Homeschooling Rehashed

My post on the problems of homeschooling generated a good number of comments, and some of them were slightly critical of what I said. Some, too, made some good points. So I thought I’d take a minute to respond to some of these comments. I have divided the comments into seven main points, and given each a summary title for the sake of clarity.

1. I know many homeschoolers who do it very well

Incidentally, my son’s home school support group includes vegetarians, environmentalists, Jewish, atheist, Christian, gay rights activists, those in favor of legalizing marijuana and those against it, all in a big mish mash of American political/religious opinions. And they way they pair up would often surprise you, as they all seem to defy stereotyping. All of their parents chose home schooling as the most nurturing, freestyle option of education, and all of these teens are well-educated and involved in their communities. I know for a fact that there are plenty of other home school types out there, but don’t lump as all into the mix with them.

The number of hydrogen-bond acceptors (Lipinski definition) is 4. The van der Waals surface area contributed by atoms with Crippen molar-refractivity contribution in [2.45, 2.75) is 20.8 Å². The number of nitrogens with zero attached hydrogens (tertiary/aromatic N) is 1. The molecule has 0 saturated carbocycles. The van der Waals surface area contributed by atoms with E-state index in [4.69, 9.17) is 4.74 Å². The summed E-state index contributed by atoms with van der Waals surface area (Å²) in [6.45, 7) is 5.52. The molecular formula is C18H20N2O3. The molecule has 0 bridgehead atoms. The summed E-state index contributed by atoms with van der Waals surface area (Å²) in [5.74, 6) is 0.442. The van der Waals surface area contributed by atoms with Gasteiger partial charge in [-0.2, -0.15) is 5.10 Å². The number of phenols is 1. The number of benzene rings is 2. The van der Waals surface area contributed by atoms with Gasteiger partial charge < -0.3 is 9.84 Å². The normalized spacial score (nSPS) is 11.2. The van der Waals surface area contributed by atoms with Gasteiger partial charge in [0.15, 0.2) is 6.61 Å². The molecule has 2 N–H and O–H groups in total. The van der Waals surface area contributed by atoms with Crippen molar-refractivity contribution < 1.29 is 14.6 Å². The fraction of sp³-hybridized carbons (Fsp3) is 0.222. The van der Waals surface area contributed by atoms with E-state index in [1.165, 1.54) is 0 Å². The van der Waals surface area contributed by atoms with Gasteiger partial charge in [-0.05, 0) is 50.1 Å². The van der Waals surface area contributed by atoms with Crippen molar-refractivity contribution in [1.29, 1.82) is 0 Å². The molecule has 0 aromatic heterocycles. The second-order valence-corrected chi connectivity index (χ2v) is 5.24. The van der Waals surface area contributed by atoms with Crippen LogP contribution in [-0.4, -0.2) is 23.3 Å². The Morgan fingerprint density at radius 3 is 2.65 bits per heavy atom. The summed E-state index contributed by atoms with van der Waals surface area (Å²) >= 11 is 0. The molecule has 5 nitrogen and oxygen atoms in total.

While I tried to say in every step of my post that not all homeschool families have the problems I was outlining, I may not have done a very good job at making the distinction, so thank you for trying to set that right! You are correct that there is a wide variety of homeschoolers who homeschool for a wide variety of reasons. Since leaving my parents’, I have met atheist, Quaker, and pagan homeschoolers, as well as Christians homeschooling for non-religious reasons. And you are right, many of them do a wonderful job. But this does not change the fact that homeschooling is perfectly suited to be a cover for abuse, and that this abuse does go on.

2. Only a small minority of homeschool families are abusers

I say “some” homeschooling families abuse because that is a provable fact. I personally agree with it because when I homeschooled my son, we were involved in activities with a variety of secular and religious homeschooling groups, as well as private and public schools (educational providers in our area have a very cooperative attitude). I saw no abuse; nada. We were not involved in a fundamentalist group, they were really not a huge presence compared to the others, and I would not presume to know what went on in their ranks, but they were a small minority of homeschoolers here. NOT “most.”